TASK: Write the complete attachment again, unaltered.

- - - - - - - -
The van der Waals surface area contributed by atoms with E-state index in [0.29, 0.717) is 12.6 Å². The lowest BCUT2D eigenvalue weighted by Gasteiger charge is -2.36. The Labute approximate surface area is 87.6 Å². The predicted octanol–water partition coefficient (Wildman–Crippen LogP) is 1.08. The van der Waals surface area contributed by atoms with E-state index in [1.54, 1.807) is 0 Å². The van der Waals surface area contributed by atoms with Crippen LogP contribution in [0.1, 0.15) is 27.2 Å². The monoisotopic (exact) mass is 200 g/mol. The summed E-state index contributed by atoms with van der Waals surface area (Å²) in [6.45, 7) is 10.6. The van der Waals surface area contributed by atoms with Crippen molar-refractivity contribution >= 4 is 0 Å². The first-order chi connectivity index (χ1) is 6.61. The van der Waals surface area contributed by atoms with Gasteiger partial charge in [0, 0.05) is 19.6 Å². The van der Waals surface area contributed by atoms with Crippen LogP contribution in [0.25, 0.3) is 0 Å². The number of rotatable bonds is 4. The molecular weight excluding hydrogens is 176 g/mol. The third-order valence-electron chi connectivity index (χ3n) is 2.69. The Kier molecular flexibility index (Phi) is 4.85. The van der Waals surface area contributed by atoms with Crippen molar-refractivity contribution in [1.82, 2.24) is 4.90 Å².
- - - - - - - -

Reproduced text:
The van der Waals surface area contributed by atoms with E-state index in [0.29, 0.717) is 12.6 Å². The lowest BCUT2D eigenvalue weighted by Gasteiger charge is -2.36. The Labute approximate surface area is 87.6 Å². The predicted octanol–water partition coefficient (Wildman–Crippen LogP) is 1.08. The van der Waals surface area contributed by atoms with E-state index in [1.54, 1.807) is 0 Å². The van der Waals surface area contributed by atoms with Crippen LogP contribution in [0.1, 0.15) is 27.2 Å². The monoisotopic (exact) mass is 200 g/mol. The summed E-state index contributed by atoms with van der Waals surface area (Å²) in [6.45, 7) is 10.6. The van der Waals surface area contributed by atoms with Crippen molar-refractivity contribution >= 4 is 0 Å². The first-order chi connectivity index (χ1) is 6.61. The van der Waals surface area contributed by atoms with Gasteiger partial charge in [0, 0.05) is 19.6 Å². The van der Waals surface area contributed by atoms with Crippen LogP contribution in [0.25, 0.3) is 0 Å². The number of rotatable bonds is 4. The molecular weight excluding hydrogens is 176 g/mol. The third-order valence-electron chi connectivity index (χ3n) is 2.69. The Kier molecular flexibility index (Phi) is 4.85. The van der Waals surface area contributed by atoms with Crippen molar-refractivity contribution in [1.82, 2.24) is 4.90 Å².